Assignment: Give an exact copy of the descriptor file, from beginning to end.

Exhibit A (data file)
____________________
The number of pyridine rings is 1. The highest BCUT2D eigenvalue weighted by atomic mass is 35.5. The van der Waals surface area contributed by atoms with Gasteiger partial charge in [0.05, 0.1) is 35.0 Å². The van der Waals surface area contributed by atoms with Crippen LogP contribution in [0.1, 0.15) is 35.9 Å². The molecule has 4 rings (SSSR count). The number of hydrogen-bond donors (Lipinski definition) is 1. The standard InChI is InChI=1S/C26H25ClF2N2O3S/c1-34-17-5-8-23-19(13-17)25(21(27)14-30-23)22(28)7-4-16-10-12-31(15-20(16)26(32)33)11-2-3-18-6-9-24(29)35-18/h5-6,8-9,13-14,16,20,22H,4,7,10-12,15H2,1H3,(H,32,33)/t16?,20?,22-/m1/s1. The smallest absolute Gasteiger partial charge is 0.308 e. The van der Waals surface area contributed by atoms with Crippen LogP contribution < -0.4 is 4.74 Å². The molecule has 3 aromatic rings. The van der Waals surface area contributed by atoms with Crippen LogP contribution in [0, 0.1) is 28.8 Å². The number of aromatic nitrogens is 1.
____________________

The number of pyridine rings is 1. The highest BCUT2D eigenvalue weighted by atomic mass is 35.5. The van der Waals surface area contributed by atoms with Gasteiger partial charge in [0.05, 0.1) is 35.0 Å². The van der Waals surface area contributed by atoms with Crippen LogP contribution in [0.1, 0.15) is 35.9 Å². The molecule has 4 rings (SSSR count). The number of hydrogen-bond donors (Lipinski definition) is 1. The standard InChI is InChI=1S/C26H25ClF2N2O3S/c1-34-17-5-8-23-19(13-17)25(21(27)14-30-23)22(28)7-4-16-10-12-31(15-20(16)26(32)33)11-2-3-18-6-9-24(29)35-18/h5-6,8-9,13-14,16,20,22H,4,7,10-12,15H2,1H3,(H,32,33)/t16?,20?,22-/m1/s1. The smallest absolute Gasteiger partial charge is 0.308 e. The van der Waals surface area contributed by atoms with Crippen LogP contribution < -0.4 is 4.74 Å². The molecule has 3 aromatic rings. The van der Waals surface area contributed by atoms with Crippen LogP contribution in [0, 0.1) is 28.8 Å². The number of aromatic nitrogens is 1.